Dallas — The 2015-16 season for Kitchen Dog Theater has been announced, and yes, there are some exciting-looking premieres on it. But the big news is that the season will be performed in an interim space, at the Green Zone in the Design District.
The Green Zone (161 Riveredge Drive), which has been used by Project X, Upstart Productions and other groups over the past seven years, is owned by Claude and Susan Albritton, who own the McKinney Avenue Contemporary, where KDT has been housed for nearly 20 years. (Next season will be KDT's 25th.)
In case you haven't heard, the MAC is transitioning to a new space in Cedars, that up-and-coming area just south of downtown, with Lamar Street as its main thoroughfare. The current MAC building, in the thriving Uptown area, will be "repurposed" into something else.
At Friday night's opening of KDT's current production of The Firestorm, company member Tim Johnson said that they are close to signing a lease on a new home to begin in the 2016-17 season, but details aren't ready to announce yet. The Firestorm will be the last full KDT production in the MAC; the New Works Festival also features seven staged readings and PUP Fest, and Co-Artistic Director Tina Parker is not sure yet which venue the second annual Dallas One-Minute Play Festival will be held at.
Like the smaller Black Box theater in the MAC, the Green Zone can be reconfigured for any kind of staging. I'd guess that seating-wise it'll fit somewhere between what the MAC's Black Box and Heldt-Hall Theaters hold.
Meanwhile, the 2015-16 season has the same number of mainstage slots, four, as the current season, which went down one from previous years. However, there will be five mainstage productions, as the 18th New Works Festival in 2016 will feature two premieres, running in rotating repertory, by LA-based playwright Steve Yockey: Blackberry Winter and The Thrush and the Woodpecker.
The season kicks off with a classic from Harold Pinter, his 1957 one-act The Dumb Waiter. Then come regional premieres of The Totalitarians by Peter Sinn Nachtrieb (KDT did his boom several years ago, and Second Thought Theatre did Hunter/Gatherers); and I'm Gonna Pray for You So Hard, by actor/playwright Halley Feiffer. The latter play recently ran at the Atlantic Theater Company in New York; Halley Feiffer is the daughter of cartoonist/playwright/screenwriter Jules Feiffer.
Here's the rundown of the season, with dates and descriptions. For info on subscriptions, call 214-953-1055 or visit www.kitchendogtheater.com.
The Dumb Waiter
by Harold Pinter
Sept. 11-Oct. 10, 2015
A humorous and provocative story of two hit men as they wait in a basement for their next assignment. Told through Pinter’s unmistakable wit and poignant pauses, The Dumb Waiter is recognized for its exceptional writing and subtle character development.
By Peter Sinn Nachtrieb
Nov. 20-Dec. 19, 2015
* regional premiere
We might be on the brink of revolution in Nebraska. Penny, a compulsive and compulsively watchable candidate for state office enlists the help of Francine, a silver-tongued operative. Francine’s husband Jeffrey, a doctor, is lying to his dying patients—one of whom opens his eyes to Penny’s nefarious plans for the Cornhusker State. The Totalitarians is a raucous dark comedy about the state of modern political discourse, modern relationship and how easy it is to believe truths without facts.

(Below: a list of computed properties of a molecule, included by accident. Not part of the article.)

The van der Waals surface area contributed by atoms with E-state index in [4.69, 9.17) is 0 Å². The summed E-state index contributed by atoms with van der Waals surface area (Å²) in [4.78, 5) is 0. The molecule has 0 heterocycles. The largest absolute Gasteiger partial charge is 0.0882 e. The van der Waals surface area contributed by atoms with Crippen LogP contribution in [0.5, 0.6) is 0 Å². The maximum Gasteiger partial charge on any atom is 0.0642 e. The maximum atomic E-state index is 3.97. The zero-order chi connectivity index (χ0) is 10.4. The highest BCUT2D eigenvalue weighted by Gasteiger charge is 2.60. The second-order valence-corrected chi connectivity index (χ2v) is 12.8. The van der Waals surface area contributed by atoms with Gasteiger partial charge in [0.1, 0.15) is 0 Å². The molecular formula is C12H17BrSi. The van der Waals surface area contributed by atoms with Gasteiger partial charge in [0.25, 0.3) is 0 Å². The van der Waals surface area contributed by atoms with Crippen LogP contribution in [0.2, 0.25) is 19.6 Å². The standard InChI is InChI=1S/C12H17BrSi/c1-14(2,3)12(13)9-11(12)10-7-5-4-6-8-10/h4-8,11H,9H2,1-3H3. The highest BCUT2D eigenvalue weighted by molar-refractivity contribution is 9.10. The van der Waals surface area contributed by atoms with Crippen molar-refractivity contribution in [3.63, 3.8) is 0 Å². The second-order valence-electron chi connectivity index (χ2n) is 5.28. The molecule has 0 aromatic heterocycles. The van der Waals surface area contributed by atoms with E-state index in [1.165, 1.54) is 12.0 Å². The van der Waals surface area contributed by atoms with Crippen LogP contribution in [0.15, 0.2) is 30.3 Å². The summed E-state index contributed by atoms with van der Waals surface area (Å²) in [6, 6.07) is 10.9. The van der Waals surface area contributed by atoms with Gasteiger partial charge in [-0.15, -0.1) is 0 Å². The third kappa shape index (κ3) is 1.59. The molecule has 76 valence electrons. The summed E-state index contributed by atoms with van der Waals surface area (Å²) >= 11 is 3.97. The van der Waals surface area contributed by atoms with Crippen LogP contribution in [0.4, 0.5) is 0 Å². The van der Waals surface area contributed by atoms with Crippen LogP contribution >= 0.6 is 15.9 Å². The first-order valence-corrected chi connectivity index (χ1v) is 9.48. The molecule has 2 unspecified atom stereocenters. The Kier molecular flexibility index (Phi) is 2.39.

I’m Gonna Pray for You So Hard
By Halley Feiffer
Feb. 12-March 12, 2016
* regional premiere
Ella is a precocious and fiercely competitive actress whose sole aim in life is making her famous playwright father David proud. Over the course of a boozy, drug-fueled evening, Ella and David deliberate over whether to read the reviews of her off-Broadway debut…and things unravel from there. Halley Feiffer’s dark, probing and very funny new play pulls the audience into the middle of a deeply complicated relationship and sheds new light on the eternal struggles of parents and children to find common ground.
By Steve Yockey
May 20-June 25, 2016
Vivienne Avery recounts her memories of caring for an aging mother who is slowly fading away and the difficult decisions regarding her care. Vivienne shares her journey from the moment of her mother’s diagnosis and Alzheimer’s to the present, inviting the audience into the world of this strange and debilitating disease. The drama unfolds through a series of interwoven stories about the memories sparked by a series of everyday objects. Interwoven with these stories is an evolving, wondrous 21st century Alzheimer’s creation myth—an origin story about a white egret who tries to protect the animals of the forest as they lost their memories to a blind, oblivious mole. Both the myth and the overall structure reflect the science behind Alzheimer’s in this funny, poetic and deeply moving play.
The Thrush and the Woodpecker
By Steve Yockey
May 27-June 25, 2016
Brenda Hendricks has her hands full dealing with her son Noah after he is expelled from a prestigious college and unexpectedly returns to their isolated Northern California home. When an elegant and mysterious woman arrives on their doorstep, dragging along buried secrets and stories about mysterious birds, Brena and Noah find their world turned upside down in ways both intimate and epic. Both engaging and disturginb, The Thrush and the Woodpecker is a morality play with a fantastical twist.